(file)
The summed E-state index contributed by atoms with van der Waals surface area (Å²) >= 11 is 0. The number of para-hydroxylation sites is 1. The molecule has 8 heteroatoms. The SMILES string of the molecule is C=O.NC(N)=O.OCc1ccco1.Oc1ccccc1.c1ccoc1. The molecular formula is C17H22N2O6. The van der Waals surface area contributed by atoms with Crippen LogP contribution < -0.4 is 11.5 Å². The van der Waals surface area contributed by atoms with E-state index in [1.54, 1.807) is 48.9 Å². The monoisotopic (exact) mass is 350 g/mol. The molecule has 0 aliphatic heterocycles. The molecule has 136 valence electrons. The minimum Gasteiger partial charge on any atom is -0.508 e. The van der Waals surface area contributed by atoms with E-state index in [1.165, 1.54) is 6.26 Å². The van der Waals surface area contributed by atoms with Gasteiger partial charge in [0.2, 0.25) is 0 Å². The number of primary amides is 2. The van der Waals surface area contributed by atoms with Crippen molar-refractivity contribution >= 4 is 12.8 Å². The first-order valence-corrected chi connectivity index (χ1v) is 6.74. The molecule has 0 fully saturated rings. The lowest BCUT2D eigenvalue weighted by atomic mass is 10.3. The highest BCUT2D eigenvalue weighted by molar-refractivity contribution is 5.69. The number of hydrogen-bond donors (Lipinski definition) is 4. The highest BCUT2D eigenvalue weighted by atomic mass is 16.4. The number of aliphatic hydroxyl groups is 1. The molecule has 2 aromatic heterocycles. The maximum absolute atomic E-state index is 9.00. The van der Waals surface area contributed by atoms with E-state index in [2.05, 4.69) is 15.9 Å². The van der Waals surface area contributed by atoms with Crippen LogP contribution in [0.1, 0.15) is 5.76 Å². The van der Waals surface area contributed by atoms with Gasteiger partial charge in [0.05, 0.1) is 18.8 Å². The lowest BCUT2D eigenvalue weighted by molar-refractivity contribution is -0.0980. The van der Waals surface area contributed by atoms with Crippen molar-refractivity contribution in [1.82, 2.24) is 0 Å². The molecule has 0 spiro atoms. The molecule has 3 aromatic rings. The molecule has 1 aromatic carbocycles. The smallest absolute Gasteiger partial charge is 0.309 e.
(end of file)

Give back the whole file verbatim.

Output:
The summed E-state index contributed by atoms with van der Waals surface area (Å²) >= 11 is 0. The number of para-hydroxylation sites is 1. The molecule has 8 heteroatoms. The SMILES string of the molecule is C=O.NC(N)=O.OCc1ccco1.Oc1ccccc1.c1ccoc1. The molecular formula is C17H22N2O6. The van der Waals surface area contributed by atoms with Crippen LogP contribution < -0.4 is 11.5 Å². The van der Waals surface area contributed by atoms with E-state index in [1.54, 1.807) is 48.9 Å². The monoisotopic (exact) mass is 350 g/mol. The molecule has 0 aliphatic heterocycles. The molecule has 136 valence electrons. The minimum Gasteiger partial charge on any atom is -0.508 e. The van der Waals surface area contributed by atoms with E-state index in [1.165, 1.54) is 6.26 Å². The van der Waals surface area contributed by atoms with Gasteiger partial charge in [0.2, 0.25) is 0 Å². The number of primary amides is 2. The van der Waals surface area contributed by atoms with Crippen molar-refractivity contribution >= 4 is 12.8 Å². The first-order valence-corrected chi connectivity index (χ1v) is 6.74. The molecule has 0 fully saturated rings. The lowest BCUT2D eigenvalue weighted by atomic mass is 10.3. The highest BCUT2D eigenvalue weighted by molar-refractivity contribution is 5.69. The number of hydrogen-bond donors (Lipinski definition) is 4. The highest BCUT2D eigenvalue weighted by atomic mass is 16.4. The number of aliphatic hydroxyl groups is 1. The molecule has 2 aromatic heterocycles. The maximum absolute atomic E-state index is 9.00. The van der Waals surface area contributed by atoms with E-state index in [2.05, 4.69) is 15.9 Å². The van der Waals surface area contributed by atoms with Crippen LogP contribution in [0.1, 0.15) is 5.76 Å². The van der Waals surface area contributed by atoms with Gasteiger partial charge in [0.05, 0.1) is 18.8 Å². The lowest BCUT2D eigenvalue weighted by molar-refractivity contribution is -0.0980. The van der Waals surface area contributed by atoms with Crippen molar-refractivity contribution in [1.82, 2.24) is 0 Å². The molecule has 0 spiro atoms. The molecule has 3 aromatic rings. The molecule has 1 aromatic carbocycles. The smallest absolute Gasteiger partial charge is 0.309 e.